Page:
I'm a bit of an Apple fan, most of my private development is done using Mac OSX. Apple doesn't distribute OSX with most of the software packages I use. Instead, I use Homebrew to install new packages, their dependencies, check for updates, and remove everything again when I am finished.
However, even the extensive collection of software that Homebrew supports isn't always going to be able to provide an obscure or unusual piece of software that I might want to install. So I created a Homebrew Tap, which I called Arcane, to manage such packages.
Homebrew introduced Taps in 0.9. Taps Taps are a way of creating repositories of Homebrew formula that are independent of the main Homebrew repository. Homebrew maintains a list of interesting taps, but anyone can create their own.
Creating a new Tap is straight forward. First, create a new repository on Github. There is a naming convention for creating a Tap repository, it must begin with homebrew-. The remainder is the name of the Tap. My Tap is called Arcane, so the repository is homebrew-arcane.
Once the new repository is created, it can be tapped using brew tap user/repo. Where user is your GitHub user account and repo is the name of your Tap repository. (The bit after homebrew-) The repository will be cloned into /usr/local/Library/Taps. To tap Arcane I used brew tap aliles/arcane.
Now you can begin creating formula for your new Tap. Homebrew has a guide on how to create a new formula that covers the basics. Unfortunately you will likely need to read existing formula to learn the more advanced features of Homebrew.
After running brew create, a new formula will be created in /usr/local/Library/Formula. As formula are Ruby scripts, you can move the formula from its initial location to your Tap repository in /usr/local/Library/Taps/user-repo. After moving the formula it is necessary to run brew tap --repair to ensure a symbolic link to the formula is created in /usr/local/Library/Formula. Without this link Homebrew is unable to find the formula to install it.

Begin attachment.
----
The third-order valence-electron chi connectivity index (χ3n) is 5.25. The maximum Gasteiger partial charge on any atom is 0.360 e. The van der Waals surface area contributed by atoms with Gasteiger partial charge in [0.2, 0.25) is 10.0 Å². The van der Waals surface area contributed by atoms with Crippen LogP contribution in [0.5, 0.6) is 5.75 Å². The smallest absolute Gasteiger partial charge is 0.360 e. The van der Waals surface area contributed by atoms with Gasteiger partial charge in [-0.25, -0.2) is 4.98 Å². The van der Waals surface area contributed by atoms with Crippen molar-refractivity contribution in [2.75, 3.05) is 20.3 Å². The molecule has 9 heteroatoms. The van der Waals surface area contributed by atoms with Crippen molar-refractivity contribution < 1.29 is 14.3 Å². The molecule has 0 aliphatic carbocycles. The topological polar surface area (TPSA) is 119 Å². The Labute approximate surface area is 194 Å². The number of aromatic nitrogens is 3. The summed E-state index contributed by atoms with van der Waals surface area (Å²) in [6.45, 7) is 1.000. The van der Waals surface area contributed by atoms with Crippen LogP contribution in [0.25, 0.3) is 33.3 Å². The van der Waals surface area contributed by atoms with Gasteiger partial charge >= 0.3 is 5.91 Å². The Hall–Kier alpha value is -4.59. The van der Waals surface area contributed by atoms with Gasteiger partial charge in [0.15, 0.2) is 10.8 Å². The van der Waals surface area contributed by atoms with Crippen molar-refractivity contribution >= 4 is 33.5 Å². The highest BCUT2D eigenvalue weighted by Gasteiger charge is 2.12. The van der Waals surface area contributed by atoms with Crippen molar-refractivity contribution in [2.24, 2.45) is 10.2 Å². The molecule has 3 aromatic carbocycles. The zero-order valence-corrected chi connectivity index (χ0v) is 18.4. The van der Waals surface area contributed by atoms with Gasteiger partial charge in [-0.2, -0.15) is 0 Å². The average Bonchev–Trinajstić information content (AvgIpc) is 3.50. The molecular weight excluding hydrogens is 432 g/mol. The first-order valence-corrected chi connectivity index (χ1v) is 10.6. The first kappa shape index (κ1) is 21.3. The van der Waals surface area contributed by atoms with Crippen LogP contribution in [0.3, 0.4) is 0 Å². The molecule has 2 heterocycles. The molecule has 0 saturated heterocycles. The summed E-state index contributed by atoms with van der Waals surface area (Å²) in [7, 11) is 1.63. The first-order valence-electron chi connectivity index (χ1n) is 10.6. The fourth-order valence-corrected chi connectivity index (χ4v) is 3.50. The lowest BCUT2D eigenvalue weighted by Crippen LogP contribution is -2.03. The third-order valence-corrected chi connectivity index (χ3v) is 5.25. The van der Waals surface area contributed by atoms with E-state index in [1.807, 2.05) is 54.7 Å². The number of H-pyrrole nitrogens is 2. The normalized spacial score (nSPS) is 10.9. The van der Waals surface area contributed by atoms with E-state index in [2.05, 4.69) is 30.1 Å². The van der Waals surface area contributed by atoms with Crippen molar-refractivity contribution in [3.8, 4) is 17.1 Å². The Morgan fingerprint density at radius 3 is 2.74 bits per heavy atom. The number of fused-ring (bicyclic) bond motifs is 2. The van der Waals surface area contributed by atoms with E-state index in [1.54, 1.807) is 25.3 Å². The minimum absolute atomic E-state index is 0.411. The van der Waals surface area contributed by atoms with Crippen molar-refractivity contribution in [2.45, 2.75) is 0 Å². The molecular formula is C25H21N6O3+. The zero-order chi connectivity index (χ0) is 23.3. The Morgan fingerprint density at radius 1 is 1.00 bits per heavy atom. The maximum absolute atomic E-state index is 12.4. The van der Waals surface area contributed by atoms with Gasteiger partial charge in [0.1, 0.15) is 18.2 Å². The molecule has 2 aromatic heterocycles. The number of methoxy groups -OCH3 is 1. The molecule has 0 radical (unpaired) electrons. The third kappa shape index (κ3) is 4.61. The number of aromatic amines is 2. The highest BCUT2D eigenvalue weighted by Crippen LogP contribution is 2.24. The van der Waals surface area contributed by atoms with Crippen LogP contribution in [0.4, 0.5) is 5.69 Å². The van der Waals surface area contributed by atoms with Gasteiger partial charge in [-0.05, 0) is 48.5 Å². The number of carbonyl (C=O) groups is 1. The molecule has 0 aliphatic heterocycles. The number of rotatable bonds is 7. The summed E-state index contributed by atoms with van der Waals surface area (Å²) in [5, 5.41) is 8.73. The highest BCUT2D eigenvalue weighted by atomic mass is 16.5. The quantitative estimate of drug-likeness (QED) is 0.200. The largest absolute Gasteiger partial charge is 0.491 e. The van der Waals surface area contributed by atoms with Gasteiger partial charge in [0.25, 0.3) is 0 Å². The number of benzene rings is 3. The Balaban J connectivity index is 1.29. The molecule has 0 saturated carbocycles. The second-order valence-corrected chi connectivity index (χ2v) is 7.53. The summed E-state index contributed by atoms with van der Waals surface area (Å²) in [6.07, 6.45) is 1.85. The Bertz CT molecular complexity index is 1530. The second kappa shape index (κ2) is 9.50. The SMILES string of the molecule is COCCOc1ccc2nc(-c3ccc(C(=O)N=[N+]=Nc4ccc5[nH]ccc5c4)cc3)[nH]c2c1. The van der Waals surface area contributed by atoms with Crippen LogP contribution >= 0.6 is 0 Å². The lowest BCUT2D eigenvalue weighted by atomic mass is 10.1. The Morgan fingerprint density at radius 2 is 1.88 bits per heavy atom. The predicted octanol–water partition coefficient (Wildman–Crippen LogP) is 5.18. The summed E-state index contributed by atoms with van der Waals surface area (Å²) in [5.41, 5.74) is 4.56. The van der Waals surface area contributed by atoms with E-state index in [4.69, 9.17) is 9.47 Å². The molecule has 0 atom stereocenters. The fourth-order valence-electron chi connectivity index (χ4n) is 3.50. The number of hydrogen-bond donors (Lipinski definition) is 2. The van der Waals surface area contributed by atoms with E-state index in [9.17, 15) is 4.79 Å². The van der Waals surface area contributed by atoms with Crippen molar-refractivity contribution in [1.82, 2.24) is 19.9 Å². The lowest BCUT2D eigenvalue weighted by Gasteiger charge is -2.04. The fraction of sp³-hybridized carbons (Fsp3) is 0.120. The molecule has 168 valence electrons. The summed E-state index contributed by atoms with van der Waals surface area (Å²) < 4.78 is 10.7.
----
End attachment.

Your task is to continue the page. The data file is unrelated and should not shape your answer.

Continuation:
Once you have finished developing your formula, commit it to the repository. Congratulations, you are now the maintainer of a Homebrew Tap of interesting formula. As a bonus you can now also repeatedly and reliably install (and remove) this software again at any time in the future, should you be desire to do so.
I love the creating that developers show in making unintended use of a tool to solve a problem. It doesn't matter if that use is a "good idea" or not. Regardless of whether it's a "good idea" or not. The ingenuity and problem solving demonstrated is usually quite fascinating. Like this little hack that my friend mjdorma shared with me that uses Begins' sub-commands.
import shutil import begin begin.subcommand(shutil.copy) begin.subcommand(shutil.copy2) begin.subcommand(shutil.copyfile) begin.subcommand(shutil.copymode) begin.subcommand(shutil.copystat) begin.subcommand(shutil.copytree) begin.subcommand(shutil.move) begin.subcommand(shutil.rmtree) # Patch in doc before the func is wrapped by begin.start def patch_doc(doc): def decorate(func): func.__doc__ = doc return func return decorate @begin.start @patch_doc(shutil.__doc__) def main(): pass
This little script gives you access to a number of utility functions from Python's shutil module from the command line. Admittedly there are common Unix utilities that provide most of this functionality. But I still felt it was a nifty and entertaining use of functionality I had just written.
After using Begins for a few weeks this type of application has become a common pattern for Begins. Sub-commands excel at creating small administration programs that are a collection of related commands. Even more exciting is that others groups are successfully orchestrating much larger systems using Begins as a framework. Its terrific to know that Begins is meeting its goal of growing with the developer.
You can download this script from Michael's original GitHub Gist.
A number of my friends have announced that they will soon become fathers for the first time. I'm extremely excited for them, as are they. Already being a dad I try hard to share my experiences of fatherhood, and not just dispense advice. Each child is unique, each family is different. Advice that would work for me isn't necessarily going to work for someone else. That is, except for one solitary piece of advice I do give to all prospective fathers.
Once you have decided on names, write both names (with correct spelling) on a piece of card and keep it in your wallet.
Leading up to the birth of my first daughter, we alternated between 'belle and 'bella. The day of her birth didn't proceed according to our obstetrician's plan. Standing after at the nurses station, my wife in post-operative care, me in possession of a baby and having no idea what to do now. The nurse asked me if we had chosen a name. I said "yes" and proceeded to do my best goldfish impersonation as I suffered a mental blank.
To this day we're not sure if I used the last name we had actually chosen. It doesn't matter today. Still, for any future fathers out there, save yourself a little extra stress on that big day. And congratulations.